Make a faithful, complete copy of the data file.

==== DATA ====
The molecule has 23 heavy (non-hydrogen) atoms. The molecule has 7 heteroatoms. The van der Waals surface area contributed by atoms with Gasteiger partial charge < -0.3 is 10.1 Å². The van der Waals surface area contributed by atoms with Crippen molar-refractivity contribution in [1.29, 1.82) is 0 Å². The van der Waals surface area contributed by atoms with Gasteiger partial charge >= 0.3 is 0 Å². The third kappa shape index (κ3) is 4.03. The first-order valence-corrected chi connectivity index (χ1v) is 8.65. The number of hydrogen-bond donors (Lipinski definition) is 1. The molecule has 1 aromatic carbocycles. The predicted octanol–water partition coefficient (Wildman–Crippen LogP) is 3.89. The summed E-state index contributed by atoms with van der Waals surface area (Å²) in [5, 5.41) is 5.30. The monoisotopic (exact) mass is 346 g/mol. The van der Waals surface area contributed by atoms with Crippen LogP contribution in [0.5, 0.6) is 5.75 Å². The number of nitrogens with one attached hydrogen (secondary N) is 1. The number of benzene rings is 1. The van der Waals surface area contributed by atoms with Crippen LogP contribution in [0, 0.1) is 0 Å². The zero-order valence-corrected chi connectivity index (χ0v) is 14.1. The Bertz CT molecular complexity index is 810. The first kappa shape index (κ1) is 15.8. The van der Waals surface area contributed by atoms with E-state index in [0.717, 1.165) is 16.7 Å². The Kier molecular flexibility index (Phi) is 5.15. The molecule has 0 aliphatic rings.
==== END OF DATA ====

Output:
The molecule has 23 heavy (non-hydrogen) atoms. The molecule has 7 heteroatoms. The van der Waals surface area contributed by atoms with Gasteiger partial charge < -0.3 is 10.1 Å². The van der Waals surface area contributed by atoms with Crippen molar-refractivity contribution in [1.29, 1.82) is 0 Å². The van der Waals surface area contributed by atoms with Gasteiger partial charge >= 0.3 is 0 Å². The third kappa shape index (κ3) is 4.03. The first-order valence-corrected chi connectivity index (χ1v) is 8.65. The number of hydrogen-bond donors (Lipinski definition) is 1. The molecule has 1 aromatic carbocycles. The predicted octanol–water partition coefficient (Wildman–Crippen LogP) is 3.89. The summed E-state index contributed by atoms with van der Waals surface area (Å²) in [5, 5.41) is 5.30. The monoisotopic (exact) mass is 346 g/mol. The van der Waals surface area contributed by atoms with Crippen LogP contribution in [0.5, 0.6) is 5.75 Å². The number of nitrogens with one attached hydrogen (secondary N) is 1. The number of benzene rings is 1. The van der Waals surface area contributed by atoms with Crippen LogP contribution in [0, 0.1) is 0 Å². The zero-order valence-corrected chi connectivity index (χ0v) is 14.1. The Bertz CT molecular complexity index is 810. The first kappa shape index (κ1) is 15.8. The van der Waals surface area contributed by atoms with E-state index in [0.717, 1.165) is 16.7 Å². The Kier molecular flexibility index (Phi) is 5.15. The molecule has 0 aliphatic rings.